Last sentence of the article. Anyone remember who lead a 40 mile run / march into Harrisburg (along with Lock Haven Uni.) to protest the proposed cuts by Gov. Corbett? The Millersville Track and Field & Cross Country Men and Women. Hmmmm…. now what teams were cut from the budget and university sports prog. again? What team has the highest GPA average year after year? Who proved their dedication to the school through physical demonstration outside of the state building in Harrisburg? OH YEAH! The Track and XC program…

    That’s 40 miles and years and years of dedication to the school IN VEIN.

    Dang shame Millersville Admin… least the SMC & library will have plenty of TV’s & pointless sofas to show how much you truly care about the students!

  3. Proud Alum, I could not agree with your opening sentence more – unfortunately, the current administration has simply disappeared since they announced the cutting of the three sports teams mentioned in the posts above. When alumni and members of the local running community wanted to meet to propose alternatives to the cuts, they were flatly turned away without discussion and without requested evidence of budgetary data supporting the proposed savings. An ostrich burying their head under a decision is not a leader. Options should not be off the table for anyone who truly ‘loves their students’. With the flat funding and increasing costs, cuts of entire programs are not the sole option for the administration. It’s only 191 days until we can come out of the fog and hopefully into a new era of transparency and communication at the Ville. Ater meeting the impressive student-athletes impacted by this hasty decision, I can continue to proudly sign…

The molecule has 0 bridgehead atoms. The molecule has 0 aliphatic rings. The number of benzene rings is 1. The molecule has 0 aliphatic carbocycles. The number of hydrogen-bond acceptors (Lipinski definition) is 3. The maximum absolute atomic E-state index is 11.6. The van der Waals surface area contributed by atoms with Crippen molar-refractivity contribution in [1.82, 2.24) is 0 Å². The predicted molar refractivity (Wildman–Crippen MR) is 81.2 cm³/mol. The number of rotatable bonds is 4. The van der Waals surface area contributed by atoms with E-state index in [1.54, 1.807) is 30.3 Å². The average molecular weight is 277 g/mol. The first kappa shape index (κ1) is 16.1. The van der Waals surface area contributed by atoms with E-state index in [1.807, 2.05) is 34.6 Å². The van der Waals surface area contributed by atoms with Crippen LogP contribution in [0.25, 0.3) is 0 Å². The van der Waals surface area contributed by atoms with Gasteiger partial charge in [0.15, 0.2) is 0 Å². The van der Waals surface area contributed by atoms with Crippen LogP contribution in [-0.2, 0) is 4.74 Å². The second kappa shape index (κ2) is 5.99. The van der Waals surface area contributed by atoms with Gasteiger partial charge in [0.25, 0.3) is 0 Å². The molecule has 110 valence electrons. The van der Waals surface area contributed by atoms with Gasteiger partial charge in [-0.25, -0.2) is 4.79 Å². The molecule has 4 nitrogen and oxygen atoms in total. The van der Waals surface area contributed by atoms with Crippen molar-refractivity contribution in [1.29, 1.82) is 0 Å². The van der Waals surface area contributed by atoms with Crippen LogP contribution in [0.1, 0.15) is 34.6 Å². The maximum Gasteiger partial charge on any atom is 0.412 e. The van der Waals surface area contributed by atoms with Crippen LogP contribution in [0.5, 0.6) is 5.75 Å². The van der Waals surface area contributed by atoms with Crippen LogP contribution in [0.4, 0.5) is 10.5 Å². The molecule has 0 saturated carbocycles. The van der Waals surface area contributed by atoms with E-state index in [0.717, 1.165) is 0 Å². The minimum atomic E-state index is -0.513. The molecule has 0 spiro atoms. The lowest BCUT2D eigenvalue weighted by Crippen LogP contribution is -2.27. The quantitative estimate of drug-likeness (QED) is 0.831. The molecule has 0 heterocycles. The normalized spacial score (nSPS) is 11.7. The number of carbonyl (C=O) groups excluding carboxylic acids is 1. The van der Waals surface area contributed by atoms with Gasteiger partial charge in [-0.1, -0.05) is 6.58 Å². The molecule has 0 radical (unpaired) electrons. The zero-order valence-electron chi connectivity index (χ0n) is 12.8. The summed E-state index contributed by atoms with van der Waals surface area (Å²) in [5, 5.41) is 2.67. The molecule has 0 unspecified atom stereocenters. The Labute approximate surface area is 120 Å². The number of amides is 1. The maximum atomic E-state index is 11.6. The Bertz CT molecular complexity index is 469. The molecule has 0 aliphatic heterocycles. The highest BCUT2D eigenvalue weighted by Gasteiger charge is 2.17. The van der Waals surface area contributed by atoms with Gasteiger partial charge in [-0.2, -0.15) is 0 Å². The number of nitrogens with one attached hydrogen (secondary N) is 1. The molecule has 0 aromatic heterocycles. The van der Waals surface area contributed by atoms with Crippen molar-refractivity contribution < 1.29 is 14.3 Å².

With continued Marauder Pride,

    Member of the Class of 1997

  4. True leadership shows itself during difficult times. The administration is making the best of a very difficult situation and they have been doing so for a number of years. While it is unfortunate that two athletic programs had to be cut, I suppose it the lesser evil in comparison to seeing co-curricular or academic programs go away or be underfunded/staffed.

    As for the administrative raises, just like the faculty members at MU, many of the staff and administrators fall under collective bargaining units which negotiated contracts that include raises and benefits updates. It would be unfair to not honor those agreements. Frustrations over the raises should be directed to the unions and not MU. MU entered a contract and cannot, with good faith, break it. The unions, however could certainly come together and renegotiate the contract agreements.

    Finally, as the statement mentioned, while state funding levels will continue for a second year, the funding will still not cover all the university costs. Inflation needs to be considered, as does health care increases, etc. As an alum who has supported the university, little as it may be, I am confident they are not taking advantage of me or anyone else who makes the personal decision to donate to MU.

    With Marauder Pride,

    Member of the Class of 2007

  5. Confused Also

    I really am failing to see why Millersville is cutting things that really hurt students, but bonuses are not being cut. I also am confused how they think it is benefiting the students to increase class sizes and not offer more courses. There has been so many cuts many are struggling to get classes needed to graduate. I also feel bad for those on the track team that was cut, because the reasoning behind the cut was there would be less funding which hasn’t occurred. I also find that it is hard for me to understand how the state passed new regulations for student teachers to redo all their clearances according to the Millersville Education Department, yet I have friends at other schools that were not required to redo theirs….Millersville I cannot wait to be free from you!

  6. Agreed. It seems administrative raises and bonuses take a precedent over faculty pay freezes and sports teams.

  7. I guess the reason I’m confused is that Millersville seemed pretty sure that the governor’s proposed budget would go through back in February. I mean, isn’t that why they cut track? To have to budget remain the same now only seems cruel to the athletes and the rest of the student body. Especially since alumni are trying to help. JUST TAKE THEIR MONEY!!! Having the budget remain the same as last year plus an extra $300,000 seems like a pretty good deal to me. Bring track back.

  8. If other state schools can have the same budget, and support eqaul or more students and sport teams, why are very selective sport teams being cut? POOR ADMINISTRATIVE decisions. Cannot wait to be done at this school, it’s an embarrassment to be a student here.